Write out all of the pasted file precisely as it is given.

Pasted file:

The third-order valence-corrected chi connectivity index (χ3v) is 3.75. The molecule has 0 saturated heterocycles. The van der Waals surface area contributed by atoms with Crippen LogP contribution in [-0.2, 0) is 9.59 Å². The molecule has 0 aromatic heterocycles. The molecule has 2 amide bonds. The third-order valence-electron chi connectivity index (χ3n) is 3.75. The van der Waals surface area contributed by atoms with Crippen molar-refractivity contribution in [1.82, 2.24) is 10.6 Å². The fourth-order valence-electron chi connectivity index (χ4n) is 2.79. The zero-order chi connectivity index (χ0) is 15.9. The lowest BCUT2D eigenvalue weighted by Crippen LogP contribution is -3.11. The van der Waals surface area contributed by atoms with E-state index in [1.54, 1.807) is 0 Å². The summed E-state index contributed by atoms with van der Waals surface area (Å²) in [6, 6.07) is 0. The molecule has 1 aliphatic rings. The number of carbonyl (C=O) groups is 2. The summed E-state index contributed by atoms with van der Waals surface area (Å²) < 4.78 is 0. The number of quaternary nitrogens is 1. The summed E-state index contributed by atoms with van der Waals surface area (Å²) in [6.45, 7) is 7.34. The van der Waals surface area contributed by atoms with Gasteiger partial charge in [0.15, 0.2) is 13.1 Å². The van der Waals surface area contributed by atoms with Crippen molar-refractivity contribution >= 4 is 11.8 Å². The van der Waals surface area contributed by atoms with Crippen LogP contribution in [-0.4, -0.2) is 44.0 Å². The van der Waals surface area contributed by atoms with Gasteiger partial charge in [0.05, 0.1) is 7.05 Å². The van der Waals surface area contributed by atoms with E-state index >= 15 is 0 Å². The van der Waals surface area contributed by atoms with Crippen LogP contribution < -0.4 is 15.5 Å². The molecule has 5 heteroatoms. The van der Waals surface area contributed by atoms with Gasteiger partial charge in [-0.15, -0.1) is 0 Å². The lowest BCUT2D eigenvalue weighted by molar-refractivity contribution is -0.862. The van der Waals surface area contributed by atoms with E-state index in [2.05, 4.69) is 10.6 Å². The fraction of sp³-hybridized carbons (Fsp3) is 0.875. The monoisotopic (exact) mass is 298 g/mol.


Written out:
The third-order valence-corrected chi connectivity index (χ3v) is 3.75. The molecule has 0 saturated heterocycles. The van der Waals surface area contributed by atoms with Crippen LogP contribution in [-0.2, 0) is 9.59 Å². The molecule has 0 aromatic heterocycles. The molecule has 2 amide bonds. The third-order valence-electron chi connectivity index (χ3n) is 3.75. The van der Waals surface area contributed by atoms with Crippen molar-refractivity contribution in [1.82, 2.24) is 10.6 Å². The fourth-order valence-electron chi connectivity index (χ4n) is 2.79. The zero-order chi connectivity index (χ0) is 15.9. The lowest BCUT2D eigenvalue weighted by Crippen LogP contribution is -3.11. The van der Waals surface area contributed by atoms with E-state index in [1.54, 1.807) is 0 Å². The summed E-state index contributed by atoms with van der Waals surface area (Å²) in [6, 6.07) is 0. The molecule has 1 aliphatic rings. The number of carbonyl (C=O) groups is 2. The summed E-state index contributed by atoms with van der Waals surface area (Å²) < 4.78 is 0. The number of quaternary nitrogens is 1. The summed E-state index contributed by atoms with van der Waals surface area (Å²) in [6.45, 7) is 7.34. The van der Waals surface area contributed by atoms with Gasteiger partial charge in [0.15, 0.2) is 13.1 Å². The van der Waals surface area contributed by atoms with Crippen molar-refractivity contribution >= 4 is 11.8 Å². The van der Waals surface area contributed by atoms with Crippen LogP contribution in [-0.4, -0.2) is 44.0 Å². The van der Waals surface area contributed by atoms with Gasteiger partial charge in [0.05, 0.1) is 7.05 Å². The van der Waals surface area contributed by atoms with E-state index >= 15 is 0 Å². The van der Waals surface area contributed by atoms with Crippen LogP contribution < -0.4 is 15.5 Å². The molecule has 5 heteroatoms. The van der Waals surface area contributed by atoms with Gasteiger partial charge in [-0.15, -0.1) is 0 Å². The lowest BCUT2D eigenvalue weighted by molar-refractivity contribution is -0.862. The van der Waals surface area contributed by atoms with E-state index in [2.05, 4.69) is 10.6 Å². The fraction of sp³-hybridized carbons (Fsp3) is 0.875. The monoisotopic (exact) mass is 298 g/mol.